One of the principles of this website and my writing is to remain politically neutral. However, a very powerful article in The Economist, Shame On Them, is worthy of a mention as it helps articulate some of the embarrassment I often feel while volunteering around the world. Why am I embarrassed? Constantly, I am unable to answer questions like "Why did YOU elect people that are putting your country at risk?", "Why are YOUR political parties arguing when your country is about to default?", or "Why do YOU support political parties that keep sending your country to war?", and perhaps the most painful, "Do YOU really like living in America?".
I appreciate the aforementioned article in The Economist because it highlights the political hackery that is paralyzing America. It articulates Obama's inability to bring consensus, while rightfully berating the Republican Party for its self-serving interests. It powerfully highlights what happens when people think selfishly; it is essentially "A gamble where you bet your country’s good name".
I realized that the reason the questions I listed above carry so much emotional weight is because they implicate me as part of the problem. And, unfortunately, there is merit in this observation since I did vote for some of these people. But what I voted for was something other than what I got.
I voted for a happier and more prosperous nation.What I got was a group of selfish hacks that are putting their political parties and personal desires for re-elections above our nation's - and this world's - best interest. Shame on them.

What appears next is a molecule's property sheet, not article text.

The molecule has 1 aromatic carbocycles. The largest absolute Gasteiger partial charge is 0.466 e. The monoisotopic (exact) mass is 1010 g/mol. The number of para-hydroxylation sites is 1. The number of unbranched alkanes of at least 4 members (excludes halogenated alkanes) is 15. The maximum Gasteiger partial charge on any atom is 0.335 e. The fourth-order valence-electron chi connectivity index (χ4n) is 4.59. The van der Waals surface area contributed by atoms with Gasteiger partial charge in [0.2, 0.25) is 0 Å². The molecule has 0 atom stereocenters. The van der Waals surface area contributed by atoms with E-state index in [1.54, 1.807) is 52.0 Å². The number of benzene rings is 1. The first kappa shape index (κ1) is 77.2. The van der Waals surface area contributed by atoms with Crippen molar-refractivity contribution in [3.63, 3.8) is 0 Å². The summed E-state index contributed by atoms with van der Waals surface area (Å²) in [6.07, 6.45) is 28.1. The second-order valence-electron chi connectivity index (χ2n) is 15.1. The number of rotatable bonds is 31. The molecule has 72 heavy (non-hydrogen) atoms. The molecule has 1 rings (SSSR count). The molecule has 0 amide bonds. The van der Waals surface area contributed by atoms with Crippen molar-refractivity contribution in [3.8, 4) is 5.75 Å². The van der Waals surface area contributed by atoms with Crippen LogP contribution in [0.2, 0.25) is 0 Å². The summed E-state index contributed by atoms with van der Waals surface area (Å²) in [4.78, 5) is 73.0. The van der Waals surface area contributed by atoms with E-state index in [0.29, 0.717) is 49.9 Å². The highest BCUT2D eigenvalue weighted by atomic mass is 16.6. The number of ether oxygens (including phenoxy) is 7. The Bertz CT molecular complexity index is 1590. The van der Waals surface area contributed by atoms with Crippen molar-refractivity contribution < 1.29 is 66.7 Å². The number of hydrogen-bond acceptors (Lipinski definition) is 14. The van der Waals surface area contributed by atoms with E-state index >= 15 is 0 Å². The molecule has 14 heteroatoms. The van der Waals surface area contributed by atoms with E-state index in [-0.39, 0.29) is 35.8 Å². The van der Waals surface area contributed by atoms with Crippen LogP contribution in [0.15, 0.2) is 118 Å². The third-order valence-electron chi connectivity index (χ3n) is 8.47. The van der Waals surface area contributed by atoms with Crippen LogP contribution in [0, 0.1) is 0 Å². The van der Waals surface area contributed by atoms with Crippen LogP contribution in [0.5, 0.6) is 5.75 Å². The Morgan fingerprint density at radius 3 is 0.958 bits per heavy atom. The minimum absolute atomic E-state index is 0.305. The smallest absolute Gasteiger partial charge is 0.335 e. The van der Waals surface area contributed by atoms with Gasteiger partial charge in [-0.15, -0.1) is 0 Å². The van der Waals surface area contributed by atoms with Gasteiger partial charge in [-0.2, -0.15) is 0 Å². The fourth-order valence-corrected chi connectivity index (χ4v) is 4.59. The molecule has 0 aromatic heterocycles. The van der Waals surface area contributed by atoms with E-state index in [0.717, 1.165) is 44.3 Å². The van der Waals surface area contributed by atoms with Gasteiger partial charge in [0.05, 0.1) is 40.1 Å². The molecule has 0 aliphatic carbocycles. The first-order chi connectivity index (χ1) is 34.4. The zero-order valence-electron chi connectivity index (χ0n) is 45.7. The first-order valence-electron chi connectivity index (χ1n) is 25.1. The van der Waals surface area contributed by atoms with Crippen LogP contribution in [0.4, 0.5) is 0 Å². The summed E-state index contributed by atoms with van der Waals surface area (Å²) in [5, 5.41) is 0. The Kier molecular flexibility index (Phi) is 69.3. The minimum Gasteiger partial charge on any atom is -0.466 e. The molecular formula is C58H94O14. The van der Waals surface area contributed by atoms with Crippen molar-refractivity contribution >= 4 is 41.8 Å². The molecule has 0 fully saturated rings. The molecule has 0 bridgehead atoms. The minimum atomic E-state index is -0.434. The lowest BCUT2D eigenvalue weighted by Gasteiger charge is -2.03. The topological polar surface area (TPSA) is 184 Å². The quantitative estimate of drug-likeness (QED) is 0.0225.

I voted for a leader with a vision.
I voted for members of the Senate and Congress that promised to leave American cleaner than when they found it.
effective people do not want titles, wealth, and fame, they are the ones that work tireless and passionately to innovate and create change - constantly putting others in front of self. They believe that "This is about something bigger than me".
"We must admit the vanity of our false distinctions among men and learn to find our own advancement in the search for the advancement of others. We must admit in ourselves that our own children's future cannot be built on the misfortunes of others. We must recognize that this short life can neither be ennobled or enriched by hatred or revenge."
— Robert F. Kennedy
True progress and fulfillment is found through selflessness.